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Theresa Walsh Giarrusso

Starbucks offers to pay workers’ tuitions: What are the best places for teens to work?

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Starbucks has announced that it will help pay for college for students who work at least 20 hours a week in one of their company-owned stores.

From The Associated Press:

“Starbucks is giving its baristas a shot at an online college degree, an unusual benefit in an industry where higher education is often out of reach for workers.

The coffee chain is partnering with Arizona State University to make an online undergraduate degree available at a steep discount to any of its 135,000 U.S. employees who work at least 20 hours a week.

The program underscores the predicament of many workers who earn low wages, don’t have much job security and often hold down more than one job. It also highlights the stark disparities in advancement opportunities between the rich and poor, and how a traditional college education remains a near impossibility for so many.

At an event in New York City on Monday, CEO Howard Schultz told an audience of about 340 Starbucks workers and their guests that the issue was personal because he was the first in his family to attend college.

“I could care less about marketing. This is not about PR,” he said of the cynicism he’s already encountered about the program.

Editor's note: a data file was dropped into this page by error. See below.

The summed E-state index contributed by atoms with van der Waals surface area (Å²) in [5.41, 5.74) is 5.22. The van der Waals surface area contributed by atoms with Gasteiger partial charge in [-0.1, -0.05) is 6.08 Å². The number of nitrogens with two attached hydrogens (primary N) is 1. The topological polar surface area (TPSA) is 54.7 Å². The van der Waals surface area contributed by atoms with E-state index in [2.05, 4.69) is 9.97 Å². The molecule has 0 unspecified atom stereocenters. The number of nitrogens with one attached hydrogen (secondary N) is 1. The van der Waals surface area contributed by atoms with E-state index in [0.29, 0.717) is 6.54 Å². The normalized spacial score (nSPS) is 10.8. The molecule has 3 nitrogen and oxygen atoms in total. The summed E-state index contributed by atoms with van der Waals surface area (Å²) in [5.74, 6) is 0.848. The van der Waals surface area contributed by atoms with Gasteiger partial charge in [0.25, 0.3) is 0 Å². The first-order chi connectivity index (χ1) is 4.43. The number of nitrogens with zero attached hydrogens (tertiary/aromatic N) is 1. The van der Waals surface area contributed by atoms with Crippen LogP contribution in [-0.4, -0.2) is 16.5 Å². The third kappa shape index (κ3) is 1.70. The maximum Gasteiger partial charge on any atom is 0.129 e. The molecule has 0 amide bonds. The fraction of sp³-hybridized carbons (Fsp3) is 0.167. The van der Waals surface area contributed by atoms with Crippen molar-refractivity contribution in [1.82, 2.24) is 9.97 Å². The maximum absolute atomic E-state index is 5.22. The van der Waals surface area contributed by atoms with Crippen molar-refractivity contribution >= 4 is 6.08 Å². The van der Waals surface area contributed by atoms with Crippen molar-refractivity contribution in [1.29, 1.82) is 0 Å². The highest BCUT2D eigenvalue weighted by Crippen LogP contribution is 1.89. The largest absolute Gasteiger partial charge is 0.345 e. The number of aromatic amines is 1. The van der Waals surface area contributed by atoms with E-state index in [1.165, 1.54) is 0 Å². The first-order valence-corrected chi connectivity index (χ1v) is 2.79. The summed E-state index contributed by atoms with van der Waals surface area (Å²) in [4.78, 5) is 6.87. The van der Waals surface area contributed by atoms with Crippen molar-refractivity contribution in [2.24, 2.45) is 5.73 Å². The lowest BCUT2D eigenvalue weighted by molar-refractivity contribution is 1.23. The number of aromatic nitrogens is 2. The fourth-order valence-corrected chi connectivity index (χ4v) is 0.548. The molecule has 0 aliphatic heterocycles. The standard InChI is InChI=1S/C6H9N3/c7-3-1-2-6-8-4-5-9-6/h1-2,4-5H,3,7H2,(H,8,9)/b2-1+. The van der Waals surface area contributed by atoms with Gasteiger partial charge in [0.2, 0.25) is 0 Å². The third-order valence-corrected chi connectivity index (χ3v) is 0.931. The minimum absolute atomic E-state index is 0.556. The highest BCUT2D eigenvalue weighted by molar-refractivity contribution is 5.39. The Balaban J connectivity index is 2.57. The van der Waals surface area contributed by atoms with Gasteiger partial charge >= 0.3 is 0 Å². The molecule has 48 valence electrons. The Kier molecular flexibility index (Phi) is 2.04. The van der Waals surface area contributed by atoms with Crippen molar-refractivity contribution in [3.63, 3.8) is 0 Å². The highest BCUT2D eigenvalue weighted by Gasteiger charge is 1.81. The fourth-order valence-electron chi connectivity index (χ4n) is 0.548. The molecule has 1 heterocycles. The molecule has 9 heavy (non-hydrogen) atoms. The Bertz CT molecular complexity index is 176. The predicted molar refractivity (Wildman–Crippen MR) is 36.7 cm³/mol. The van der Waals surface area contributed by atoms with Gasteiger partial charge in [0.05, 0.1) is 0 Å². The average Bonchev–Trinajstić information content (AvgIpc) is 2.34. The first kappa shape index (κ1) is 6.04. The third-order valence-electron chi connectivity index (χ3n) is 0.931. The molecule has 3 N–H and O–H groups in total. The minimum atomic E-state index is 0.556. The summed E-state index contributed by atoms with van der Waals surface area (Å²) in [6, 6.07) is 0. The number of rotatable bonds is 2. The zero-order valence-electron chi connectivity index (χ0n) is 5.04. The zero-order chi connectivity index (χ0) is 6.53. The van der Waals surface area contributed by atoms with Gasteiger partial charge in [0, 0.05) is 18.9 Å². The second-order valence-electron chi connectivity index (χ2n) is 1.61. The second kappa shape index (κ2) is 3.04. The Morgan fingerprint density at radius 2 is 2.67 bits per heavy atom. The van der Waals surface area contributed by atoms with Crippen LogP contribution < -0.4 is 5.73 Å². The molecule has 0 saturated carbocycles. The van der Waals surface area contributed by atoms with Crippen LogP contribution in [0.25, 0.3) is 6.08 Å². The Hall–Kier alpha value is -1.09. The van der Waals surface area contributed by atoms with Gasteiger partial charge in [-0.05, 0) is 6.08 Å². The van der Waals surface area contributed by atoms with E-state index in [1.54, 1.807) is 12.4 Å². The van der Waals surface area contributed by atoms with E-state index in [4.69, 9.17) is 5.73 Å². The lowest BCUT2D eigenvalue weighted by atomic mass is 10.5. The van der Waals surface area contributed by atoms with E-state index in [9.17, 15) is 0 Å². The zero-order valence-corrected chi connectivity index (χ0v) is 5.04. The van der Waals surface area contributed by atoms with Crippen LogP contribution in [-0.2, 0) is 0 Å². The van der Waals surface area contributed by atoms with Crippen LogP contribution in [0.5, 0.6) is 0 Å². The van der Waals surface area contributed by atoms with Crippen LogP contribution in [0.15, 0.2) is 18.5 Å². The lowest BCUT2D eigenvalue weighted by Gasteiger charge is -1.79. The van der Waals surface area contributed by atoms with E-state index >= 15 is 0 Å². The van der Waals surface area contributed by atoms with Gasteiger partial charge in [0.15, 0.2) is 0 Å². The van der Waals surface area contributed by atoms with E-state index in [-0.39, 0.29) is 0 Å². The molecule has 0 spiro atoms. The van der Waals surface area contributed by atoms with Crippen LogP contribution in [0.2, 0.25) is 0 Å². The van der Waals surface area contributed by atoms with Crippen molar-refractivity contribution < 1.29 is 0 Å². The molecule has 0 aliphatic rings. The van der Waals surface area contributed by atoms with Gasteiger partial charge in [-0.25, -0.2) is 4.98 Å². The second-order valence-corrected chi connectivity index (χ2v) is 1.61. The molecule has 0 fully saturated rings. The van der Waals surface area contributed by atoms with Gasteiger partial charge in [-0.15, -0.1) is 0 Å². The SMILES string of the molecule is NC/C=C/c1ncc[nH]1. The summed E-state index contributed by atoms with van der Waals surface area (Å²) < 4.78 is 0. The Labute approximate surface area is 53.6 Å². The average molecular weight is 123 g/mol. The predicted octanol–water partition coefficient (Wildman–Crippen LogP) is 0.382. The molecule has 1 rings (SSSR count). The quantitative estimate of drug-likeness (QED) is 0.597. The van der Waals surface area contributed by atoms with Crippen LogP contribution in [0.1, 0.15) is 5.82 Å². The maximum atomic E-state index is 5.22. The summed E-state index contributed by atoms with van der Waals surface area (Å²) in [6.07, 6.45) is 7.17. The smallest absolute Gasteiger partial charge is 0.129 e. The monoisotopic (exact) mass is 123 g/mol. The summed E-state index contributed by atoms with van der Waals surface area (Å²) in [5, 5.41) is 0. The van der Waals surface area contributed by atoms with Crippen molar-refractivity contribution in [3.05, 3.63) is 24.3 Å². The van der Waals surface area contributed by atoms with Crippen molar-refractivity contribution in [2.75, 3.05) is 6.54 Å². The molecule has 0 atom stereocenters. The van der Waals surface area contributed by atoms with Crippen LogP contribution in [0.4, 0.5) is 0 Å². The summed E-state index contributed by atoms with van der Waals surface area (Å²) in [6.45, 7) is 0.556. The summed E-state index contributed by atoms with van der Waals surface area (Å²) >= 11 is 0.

U.S. Education Secretary Arne Duncan also appeared on stage to tell the crowd that education has become increasingly crucial to succeed, given the disappearance of blue-collar jobs that pay well. Duncan urged workers to show other companies why they should follow in Starbucks’ footsteps.

“Think of the example you can set for the rest of the nation,” Duncan said. “If you guys can do this well … you’re going to change the trajectory of the entire country.”

Here’s how it would work:

“…As with most matters involving financial aid, the terms of the Starbucks program are complicated and would vary depending on the worker’s situation. For the freshman and sophomore years, students would pay a greatly reduced tuition after factoring in a scholarship from Starbucks and ASU and financial aid, such as Pell grants.

It would work in much the same way for the junior and senior years, except that Starbucks would reimburse any money that workers pay out of pocket.

That means employees who already have two years of college under their belts would be able to finish school at no cost.

Online tuition at ASU can vary but is about $10,000 a year. Most Starbucks workers would likely qualify for a Pell grant, which can be as high as $5,730 a year. Starbucks did not say how much money it is contributing to the scholarship it’s providing with ASU.

Arizona State University’s online program, which already has an enrollment of more than 10,000, stands to benefit from the students Starbucks will send its way.”

I think this is an amazing opportunity, and I would definitely encourage my kids to work for a company that is committed to helping them get through school. (Good think I have been training Walsh to grind my coffee.) So I am wondering what are other good companies for teens to work for that encourage them to stick to their studying and help them get through school?

When I was growing up Chick-Fil-A was always considered a great place to work because it offered scholarships for college. I don’t know if Publix offers scholarship but it seems like a company that is respectful of it’s young workers.

What companies encourage young people to continue their studies, help them set up their schedule at work to facilitate studying and/or offer scholarships or other financial support to pay for school?

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